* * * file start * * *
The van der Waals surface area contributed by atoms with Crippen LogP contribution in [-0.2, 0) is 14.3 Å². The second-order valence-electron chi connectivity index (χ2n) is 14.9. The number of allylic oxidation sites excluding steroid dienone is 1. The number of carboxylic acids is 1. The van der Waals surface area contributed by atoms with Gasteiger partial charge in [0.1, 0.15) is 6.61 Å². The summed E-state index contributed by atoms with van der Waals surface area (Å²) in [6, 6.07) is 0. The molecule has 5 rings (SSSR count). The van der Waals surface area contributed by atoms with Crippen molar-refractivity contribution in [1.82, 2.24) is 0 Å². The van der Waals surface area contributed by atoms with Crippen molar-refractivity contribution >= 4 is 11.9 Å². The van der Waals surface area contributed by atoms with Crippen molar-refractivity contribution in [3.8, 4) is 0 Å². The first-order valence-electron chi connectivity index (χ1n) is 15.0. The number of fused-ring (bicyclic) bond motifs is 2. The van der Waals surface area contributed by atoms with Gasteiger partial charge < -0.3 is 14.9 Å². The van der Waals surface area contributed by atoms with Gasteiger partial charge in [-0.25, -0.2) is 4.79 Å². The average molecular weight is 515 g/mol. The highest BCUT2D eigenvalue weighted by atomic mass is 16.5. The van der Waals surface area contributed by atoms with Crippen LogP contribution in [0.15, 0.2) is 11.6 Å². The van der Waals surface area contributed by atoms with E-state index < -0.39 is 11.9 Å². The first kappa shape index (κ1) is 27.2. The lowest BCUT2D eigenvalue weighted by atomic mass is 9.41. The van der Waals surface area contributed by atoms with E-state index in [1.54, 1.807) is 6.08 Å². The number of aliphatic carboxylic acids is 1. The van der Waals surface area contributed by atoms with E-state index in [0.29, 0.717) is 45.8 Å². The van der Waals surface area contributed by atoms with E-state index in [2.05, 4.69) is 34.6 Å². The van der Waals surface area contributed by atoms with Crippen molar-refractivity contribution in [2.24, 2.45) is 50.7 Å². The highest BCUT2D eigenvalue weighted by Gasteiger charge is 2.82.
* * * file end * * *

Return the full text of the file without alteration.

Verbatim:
The van der Waals surface area contributed by atoms with Crippen LogP contribution in [-0.2, 0) is 14.3 Å². The second-order valence-electron chi connectivity index (χ2n) is 14.9. The number of allylic oxidation sites excluding steroid dienone is 1. The number of carboxylic acids is 1. The van der Waals surface area contributed by atoms with Gasteiger partial charge in [0.1, 0.15) is 6.61 Å². The summed E-state index contributed by atoms with van der Waals surface area (Å²) in [6, 6.07) is 0. The molecule has 5 rings (SSSR count). The van der Waals surface area contributed by atoms with Crippen molar-refractivity contribution in [1.82, 2.24) is 0 Å². The van der Waals surface area contributed by atoms with Crippen molar-refractivity contribution >= 4 is 11.9 Å². The van der Waals surface area contributed by atoms with Crippen molar-refractivity contribution in [3.8, 4) is 0 Å². The first-order valence-electron chi connectivity index (χ1n) is 15.0. The number of fused-ring (bicyclic) bond motifs is 2. The van der Waals surface area contributed by atoms with Gasteiger partial charge < -0.3 is 14.9 Å². The van der Waals surface area contributed by atoms with Gasteiger partial charge in [-0.25, -0.2) is 4.79 Å². The average molecular weight is 515 g/mol. The highest BCUT2D eigenvalue weighted by atomic mass is 16.5. The van der Waals surface area contributed by atoms with Crippen LogP contribution in [0.15, 0.2) is 11.6 Å². The van der Waals surface area contributed by atoms with E-state index < -0.39 is 11.9 Å². The first kappa shape index (κ1) is 27.2. The lowest BCUT2D eigenvalue weighted by atomic mass is 9.41. The van der Waals surface area contributed by atoms with E-state index in [1.54, 1.807) is 6.08 Å². The number of aliphatic carboxylic acids is 1. The van der Waals surface area contributed by atoms with E-state index in [0.29, 0.717) is 45.8 Å². The van der Waals surface area contributed by atoms with E-state index in [2.05, 4.69) is 34.6 Å². The van der Waals surface area contributed by atoms with Crippen molar-refractivity contribution in [2.24, 2.45) is 50.7 Å². The highest BCUT2D eigenvalue weighted by Gasteiger charge is 2.82.